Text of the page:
“Chennai, formerly Madras, is the capital city of the Indian state of Tamil Nadu. Located on the Coromandel Coast off the Bay of Bengal, it is a major commercial, cultural, and educational centre in South India, while the port of Chennai is the second largest port in India. As of the 2011 census, the city had 4.68 million residents making it the sixth most populous city in India; the urban agglomeration, which comprises the city and its suburbs, was home to approximately 8.9 million, making it the fourth most populous metropolitan area in the country.” ("Wikipedia- Chennai", 2012).

“Chennai's economy has a broad industrial base in the automobile, computer, technology, hardware manufacturing and healthcare industries. The city is India's second largest exporter of information technology (IT) and business process outsourcing (BPO) services. A major chunk of India's automobile manufacturing industry is based in and around the city and hence it is called the Detroit of India.

Chennai is an important centre for Carnatic music and hosts a large cultural event, the annual Madras Music Season, which includes performances by hundreds of artists. The city has a vibrant theatre scene and is an important centre for the Bharata Natyam, a classical dance form. The Tamil film industry is based in Chennai” (Ibid).

9.2. Demographics

Area 426.7 km2 (164.48 sq mi)
Elevation 6 m (20 ft)
Population (2011)  
Metropolitan City 4 681 087
Rank 6th
Density 11 000/km2 (29 000/sq mi)
Metropolitan Region 8 696 010
Languages  
Official Tamil

9.3. Religion

Hinduism 81.3%
Islam 9.4%
Christianity 7.6%
Jainism 1.1%

9.4. Economy

Chennai was ranked as one of the world’s fastest growing cities by Forbes magazine (“Forbes”, 2010)

“It has a diversified economic base anchored by the automobile, software services, hardware manufacturing, health care and financial services industries. According to the Confederation of Indian Industry, Chennai is estimated to grow to a $100–billion economy, 2.5 times its present size, by the year 2025 ("Wikipedia- Chennai", 2012).

The city is base to around 30% of India's automobile industry and 40% of its auto components industry ("Moneycontrol," 2011).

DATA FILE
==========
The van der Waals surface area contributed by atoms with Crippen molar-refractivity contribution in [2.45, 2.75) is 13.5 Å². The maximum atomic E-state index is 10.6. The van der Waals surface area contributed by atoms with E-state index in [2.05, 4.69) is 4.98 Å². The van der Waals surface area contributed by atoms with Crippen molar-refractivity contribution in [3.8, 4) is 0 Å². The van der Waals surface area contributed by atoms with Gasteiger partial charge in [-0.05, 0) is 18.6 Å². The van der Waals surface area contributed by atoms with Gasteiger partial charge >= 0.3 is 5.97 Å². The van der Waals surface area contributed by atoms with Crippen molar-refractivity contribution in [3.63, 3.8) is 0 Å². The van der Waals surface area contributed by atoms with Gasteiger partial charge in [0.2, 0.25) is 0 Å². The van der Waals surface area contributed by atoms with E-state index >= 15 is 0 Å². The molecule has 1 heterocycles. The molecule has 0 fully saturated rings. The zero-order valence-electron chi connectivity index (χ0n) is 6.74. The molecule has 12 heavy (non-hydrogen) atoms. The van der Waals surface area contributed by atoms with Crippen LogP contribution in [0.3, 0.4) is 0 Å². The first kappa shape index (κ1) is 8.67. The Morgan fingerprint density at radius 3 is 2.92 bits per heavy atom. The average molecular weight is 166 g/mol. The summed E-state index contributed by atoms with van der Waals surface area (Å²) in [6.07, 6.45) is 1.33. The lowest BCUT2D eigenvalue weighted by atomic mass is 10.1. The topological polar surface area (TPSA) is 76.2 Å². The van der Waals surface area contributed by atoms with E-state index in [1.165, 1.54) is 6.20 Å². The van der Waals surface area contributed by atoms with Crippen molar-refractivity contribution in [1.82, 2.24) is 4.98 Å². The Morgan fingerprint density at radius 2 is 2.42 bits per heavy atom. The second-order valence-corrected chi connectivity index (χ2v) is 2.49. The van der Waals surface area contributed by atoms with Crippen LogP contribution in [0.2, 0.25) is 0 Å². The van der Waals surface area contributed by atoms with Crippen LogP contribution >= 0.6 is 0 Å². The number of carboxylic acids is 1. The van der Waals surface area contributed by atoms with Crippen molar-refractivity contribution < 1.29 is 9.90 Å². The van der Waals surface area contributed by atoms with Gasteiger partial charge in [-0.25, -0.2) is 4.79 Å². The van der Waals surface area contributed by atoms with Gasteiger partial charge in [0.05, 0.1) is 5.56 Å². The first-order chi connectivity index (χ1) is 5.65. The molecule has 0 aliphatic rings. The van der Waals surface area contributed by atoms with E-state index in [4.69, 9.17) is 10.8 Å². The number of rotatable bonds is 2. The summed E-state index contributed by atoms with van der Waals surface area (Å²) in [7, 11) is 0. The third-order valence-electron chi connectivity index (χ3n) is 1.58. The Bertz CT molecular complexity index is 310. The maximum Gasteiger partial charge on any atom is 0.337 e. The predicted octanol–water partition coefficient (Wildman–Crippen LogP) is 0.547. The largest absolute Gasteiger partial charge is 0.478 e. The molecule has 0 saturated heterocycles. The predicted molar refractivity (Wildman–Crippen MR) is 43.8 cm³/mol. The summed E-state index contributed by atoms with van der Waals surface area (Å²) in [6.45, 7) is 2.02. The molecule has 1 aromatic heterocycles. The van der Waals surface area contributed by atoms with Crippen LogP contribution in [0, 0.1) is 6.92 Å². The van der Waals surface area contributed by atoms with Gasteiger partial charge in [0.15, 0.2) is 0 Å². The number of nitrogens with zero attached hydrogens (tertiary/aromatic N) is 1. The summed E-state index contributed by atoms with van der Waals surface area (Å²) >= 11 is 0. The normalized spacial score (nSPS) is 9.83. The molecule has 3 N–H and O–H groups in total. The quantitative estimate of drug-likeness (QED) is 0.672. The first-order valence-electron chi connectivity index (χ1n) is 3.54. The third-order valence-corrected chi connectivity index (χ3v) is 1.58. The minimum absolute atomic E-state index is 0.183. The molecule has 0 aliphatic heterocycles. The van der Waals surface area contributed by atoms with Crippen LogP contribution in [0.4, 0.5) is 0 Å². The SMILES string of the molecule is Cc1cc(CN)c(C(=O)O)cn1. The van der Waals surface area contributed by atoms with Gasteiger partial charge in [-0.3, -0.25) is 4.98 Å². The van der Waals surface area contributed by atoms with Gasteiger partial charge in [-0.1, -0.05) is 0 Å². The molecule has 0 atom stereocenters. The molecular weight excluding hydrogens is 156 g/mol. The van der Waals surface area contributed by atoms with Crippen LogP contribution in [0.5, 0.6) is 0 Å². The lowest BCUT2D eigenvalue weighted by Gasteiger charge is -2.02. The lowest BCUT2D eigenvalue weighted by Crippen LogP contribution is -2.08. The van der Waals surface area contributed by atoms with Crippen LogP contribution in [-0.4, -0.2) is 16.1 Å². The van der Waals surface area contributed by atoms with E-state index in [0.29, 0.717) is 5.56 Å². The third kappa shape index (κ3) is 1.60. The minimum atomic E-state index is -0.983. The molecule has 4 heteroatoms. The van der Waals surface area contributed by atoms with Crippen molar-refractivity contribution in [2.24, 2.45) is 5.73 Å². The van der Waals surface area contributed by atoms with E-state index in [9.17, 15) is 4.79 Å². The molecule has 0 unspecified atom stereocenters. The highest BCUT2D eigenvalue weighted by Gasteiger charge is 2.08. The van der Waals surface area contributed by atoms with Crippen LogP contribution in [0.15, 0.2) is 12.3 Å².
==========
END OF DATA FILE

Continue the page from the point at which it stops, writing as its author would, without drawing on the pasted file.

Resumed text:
In 2006-07, Chennai was the 2nd largest IT exporter in India with 14% of national software exports, ranking only behind Bangalore (“Nasscom”, n.d.)

“A study conducted by the National Housing Bank on the residential price index of Indian cities showed that Chennai experienced the highest growth after the 2008–2012 global financial crises. Medical tourism is another important part of Chennai's economy with health care providers like Apollo Hospitals and Fortis Healthcare based in the city. The Tamil film industry and the related Tamil music industry and the Tamil television industry are also significant parts of Chennai's economy.” ("Wikipedia- Chennai", 2012).

9.5. Literacy

Average Literacy Rate - City 90.33%
Average Literacy Rate - National 74.07%
Literacy Among Males - City 93.47%
Literacy Among Males - National 82.14%
Literacy Among Females - City 87.16%
Literacy Among Females - National 65.46%

10. CONCLUSION

The above is presented as a brief summary of some key statistics and points about India as a country. The appeal to a business leader or entrepreneur is of course a case of beauty being in the eye of the beholder. Through the course of this study, one of the key statistics that has come to the authors attention is the higher-than-average literacy rate for India’s top 5.While this is a topic for further study, much of the high literacy rates can be attributed to “brain-drain” from other areas of India, as well as competitiveness within the city itself that leads locals in pursuit of higher literacy. A further highlight of the above primer that garners attention is the diversity of the country - religiously, culturally and linguistically – all important factors when making the decision to invest in India.